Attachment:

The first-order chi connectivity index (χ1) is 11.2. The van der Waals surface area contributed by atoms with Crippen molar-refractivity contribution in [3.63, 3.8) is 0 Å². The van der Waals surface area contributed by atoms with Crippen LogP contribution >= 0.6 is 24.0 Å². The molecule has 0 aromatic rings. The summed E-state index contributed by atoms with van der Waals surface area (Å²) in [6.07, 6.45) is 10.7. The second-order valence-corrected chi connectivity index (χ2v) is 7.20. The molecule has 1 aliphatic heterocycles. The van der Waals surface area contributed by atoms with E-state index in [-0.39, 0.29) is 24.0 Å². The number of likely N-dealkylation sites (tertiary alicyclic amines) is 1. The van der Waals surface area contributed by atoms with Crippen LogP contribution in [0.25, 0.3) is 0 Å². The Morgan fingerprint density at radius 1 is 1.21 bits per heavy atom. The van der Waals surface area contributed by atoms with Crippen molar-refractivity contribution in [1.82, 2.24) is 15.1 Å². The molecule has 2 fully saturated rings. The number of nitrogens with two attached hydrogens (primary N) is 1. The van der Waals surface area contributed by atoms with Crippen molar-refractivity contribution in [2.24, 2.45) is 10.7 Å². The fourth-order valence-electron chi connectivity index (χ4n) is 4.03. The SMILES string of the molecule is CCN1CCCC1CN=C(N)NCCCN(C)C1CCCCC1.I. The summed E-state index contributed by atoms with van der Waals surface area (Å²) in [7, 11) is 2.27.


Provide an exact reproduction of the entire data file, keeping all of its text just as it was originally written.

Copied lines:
The first-order chi connectivity index (χ1) is 11.2. The van der Waals surface area contributed by atoms with Crippen molar-refractivity contribution in [3.63, 3.8) is 0 Å². The van der Waals surface area contributed by atoms with Crippen LogP contribution >= 0.6 is 24.0 Å². The molecule has 0 aromatic rings. The summed E-state index contributed by atoms with van der Waals surface area (Å²) in [6.07, 6.45) is 10.7. The second-order valence-corrected chi connectivity index (χ2v) is 7.20. The molecule has 1 aliphatic heterocycles. The van der Waals surface area contributed by atoms with E-state index in [-0.39, 0.29) is 24.0 Å². The number of likely N-dealkylation sites (tertiary alicyclic amines) is 1. The van der Waals surface area contributed by atoms with Crippen LogP contribution in [0.25, 0.3) is 0 Å². The Morgan fingerprint density at radius 1 is 1.21 bits per heavy atom. The van der Waals surface area contributed by atoms with Crippen molar-refractivity contribution in [1.82, 2.24) is 15.1 Å². The molecule has 2 fully saturated rings. The number of nitrogens with two attached hydrogens (primary N) is 1. The van der Waals surface area contributed by atoms with Crippen molar-refractivity contribution in [2.24, 2.45) is 10.7 Å². The fourth-order valence-electron chi connectivity index (χ4n) is 4.03. The SMILES string of the molecule is CCN1CCCC1CN=C(N)NCCCN(C)C1CCCCC1.I. The summed E-state index contributed by atoms with van der Waals surface area (Å²) in [7, 11) is 2.27.